As Fitzgerald notes, ‘Despite the brouhaha surrounding multiculturalism many whites still reserve the word ‘Australian’ for themselves and many Chinese Australians refer to whites as ‘Australians’ and to themselves as ‘Chinese’. Fitzgerald, above n 371, 4-5. In relation to the lack of recognition of the Asian contribution to colonial Australia more generally, see Greg Lockhart, ‘Absenting Asia’, in David Walker and Agnieszka Sobocinska (eds), Australia’s Asia. From yellow peril to Asian century (UWA Publishing 2012) 269. As Lockhart says, ‘For the most part, Asia still falls outside the scope of “Australian” history: it is most notable for its absence…the [white, imperial] settler narrative continues to dominate’ (273, 285).
For an official account of the White Australia Policy, see Commonwealth, Department of Immigration and Border Protection, Fact Sheet 8 – Abolition of the White Australia Policy, https://www.immi.gov.au/media/fact-sheets/08abolition.htm.
Sophie Couchman, In and Out of Focus: Chinese and Photography in Australia, 1870s – 1940s
(PhD Thesis, La Trobe University, 2009) 17.
Adam McKeown, ‘The Continuing Reformulation of Chinese Australians’ in Sophie Couchman, John Fitzgerald & Paul Macgregor (eds), After the Rush. Regulation, Participation and Chinese Communities in Australia 1860 – 1940 (2004) 9 Otherland Literary Journal 3.
80 aliens under the law. Moreover, as Fitzgerald says, Chinese Australians, whatever their origin and legal status, belonged as much as other settler groups.
Like Couchman, Fitzgerald says the exclusion of people of Chinese descent was central to nation building in Australia. This was of particular importance in the lead up to federation in creating the image of a new Australian nation ‘able to exercise its independence by shutting its gates to non-Whites’, especially the Chinese.377 As Fitzgerald says:
Inadvertently, people of Chinese descent helped to shape the national imaginary of the country from which they were excluded, and indirectly to shape the national vision of what this new
country was to be, or to become.378
Of course, such an image did not accord with the role Chinese settlers anticipated for themselves in the new Australia. Chinese Australians:
…saw themselves as part of exciting new developments in the Australian colonies, and were puzzled that others could not make room for them in a shared vision of Australia. The Chinese-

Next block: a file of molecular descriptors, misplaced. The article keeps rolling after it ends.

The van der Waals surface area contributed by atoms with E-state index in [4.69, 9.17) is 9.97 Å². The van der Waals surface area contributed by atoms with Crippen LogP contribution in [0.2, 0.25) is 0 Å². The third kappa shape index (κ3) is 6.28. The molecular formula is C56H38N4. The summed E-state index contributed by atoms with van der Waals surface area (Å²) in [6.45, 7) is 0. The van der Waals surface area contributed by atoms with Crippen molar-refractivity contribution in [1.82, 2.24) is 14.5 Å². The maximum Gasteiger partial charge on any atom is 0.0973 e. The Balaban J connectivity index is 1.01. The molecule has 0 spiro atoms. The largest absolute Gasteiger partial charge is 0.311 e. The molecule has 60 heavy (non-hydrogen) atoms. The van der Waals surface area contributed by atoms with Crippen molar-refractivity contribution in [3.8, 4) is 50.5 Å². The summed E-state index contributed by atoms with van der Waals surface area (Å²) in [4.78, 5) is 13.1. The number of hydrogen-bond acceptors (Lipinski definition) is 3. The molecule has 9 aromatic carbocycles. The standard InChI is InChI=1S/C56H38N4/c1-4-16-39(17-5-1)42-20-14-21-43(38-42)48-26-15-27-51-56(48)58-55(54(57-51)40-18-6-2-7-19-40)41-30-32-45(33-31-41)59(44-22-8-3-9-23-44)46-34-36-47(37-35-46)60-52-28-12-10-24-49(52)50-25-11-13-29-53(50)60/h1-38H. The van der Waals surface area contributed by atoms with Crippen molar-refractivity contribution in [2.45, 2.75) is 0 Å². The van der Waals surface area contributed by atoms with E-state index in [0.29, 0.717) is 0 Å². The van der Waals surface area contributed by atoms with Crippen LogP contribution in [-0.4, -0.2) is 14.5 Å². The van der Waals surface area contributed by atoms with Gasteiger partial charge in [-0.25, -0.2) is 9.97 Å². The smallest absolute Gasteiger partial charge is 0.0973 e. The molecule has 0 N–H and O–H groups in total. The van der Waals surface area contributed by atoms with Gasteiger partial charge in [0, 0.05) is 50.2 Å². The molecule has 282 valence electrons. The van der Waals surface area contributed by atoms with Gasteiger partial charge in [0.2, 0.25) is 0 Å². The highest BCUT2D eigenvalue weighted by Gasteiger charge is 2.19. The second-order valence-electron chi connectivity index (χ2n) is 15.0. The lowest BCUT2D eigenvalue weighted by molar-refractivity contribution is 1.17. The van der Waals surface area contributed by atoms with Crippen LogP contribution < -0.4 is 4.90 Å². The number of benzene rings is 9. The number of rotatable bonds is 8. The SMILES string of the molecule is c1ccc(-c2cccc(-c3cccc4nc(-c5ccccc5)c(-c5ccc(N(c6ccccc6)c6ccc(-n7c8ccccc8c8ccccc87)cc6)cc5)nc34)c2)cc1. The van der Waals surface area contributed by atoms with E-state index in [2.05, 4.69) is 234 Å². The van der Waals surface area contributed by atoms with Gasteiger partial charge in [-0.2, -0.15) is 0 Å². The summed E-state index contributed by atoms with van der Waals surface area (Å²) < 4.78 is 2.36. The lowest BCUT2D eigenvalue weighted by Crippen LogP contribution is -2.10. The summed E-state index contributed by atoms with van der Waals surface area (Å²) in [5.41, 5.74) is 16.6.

Australian vision was one of a new nation in which all ‘races’ would be counted equal.379
Couchman notes that little notice was taken of the specific origin of ethnic Chinese settlers. In English language records of the time:
Regardless of their birthplace, residents of Chinese background were morphed together into anonymous stereotypes that were part of a racist ideology which permeated Australian society throughout the 19th and 20th centuries. Often authors of these records made little attempt to even identify the names of individuals discussed – they were simply ‘a Chinaman’, ‘John Chinaman’ or ‘Charlie’. By denying these people their individuality, society was able to create a dichotomy whereby ‘the Chinese’ could be shaped as an undesirable element, the antithesis of
‘an Australian’. This provided a justification for denying them a place in Australia.380
As discussed below, even official census records failed to properly record the birthplace of ethnic Chinese residents. Similarly, colonial parliamentary reports, cited by contemporary historians for the origin of ethnic Chinese settlers, were not intended to provide any such record. The number of Chinese inhabitants in colonial and post-federation Australia with British subject status through birth in a Crown colony or dominion was greater than census records indicate. However even the inaccurate colonial and Commonwealth census records
John Fitzgerald, ‘Visions of Australian Federation: the View from the Chinese Press Gallery’ in Henry Chan, Ann Curthoys and Nora Chiang (eds), The Overseas Chinese in Australasia: History, Settlement and Interactions (National Taiwan University and Australian National University 2001) 102, 107. 378 Ibid. 379 Ibid 114. 380
Sophie Couchman, ‘From Mrs Lup Mun, Chinese Herbalist, to Yee Joon, Respectable Scholar: A Social History of Melbourne’s Chinatown, 1900-1920’, in Henry Chan, Ann Curthoys and Nora Chiang (eds), The Overseas Chinese in Australasia: History, Settlement and Interactions (National Taiwan University and Australian National University 2001) 125, 125.
81 show that a significant proportion (at least one third) of Chinese Australians were British subjects and not ‘aliens’ under the law.
Because they were seen as ‘outsiders’ or the ‘other’, Chinese Australians were labelled as ‘aliens’ by the Anglo-Celtic community. As Kevin Wong Hoy states, ‘during the nineteenth and twentieth centuries, the term ‘alien’ was used to denote a foreigner or outsiders, but it was also employed by those hostile to the Chinese as a term of racial denigration’.381 As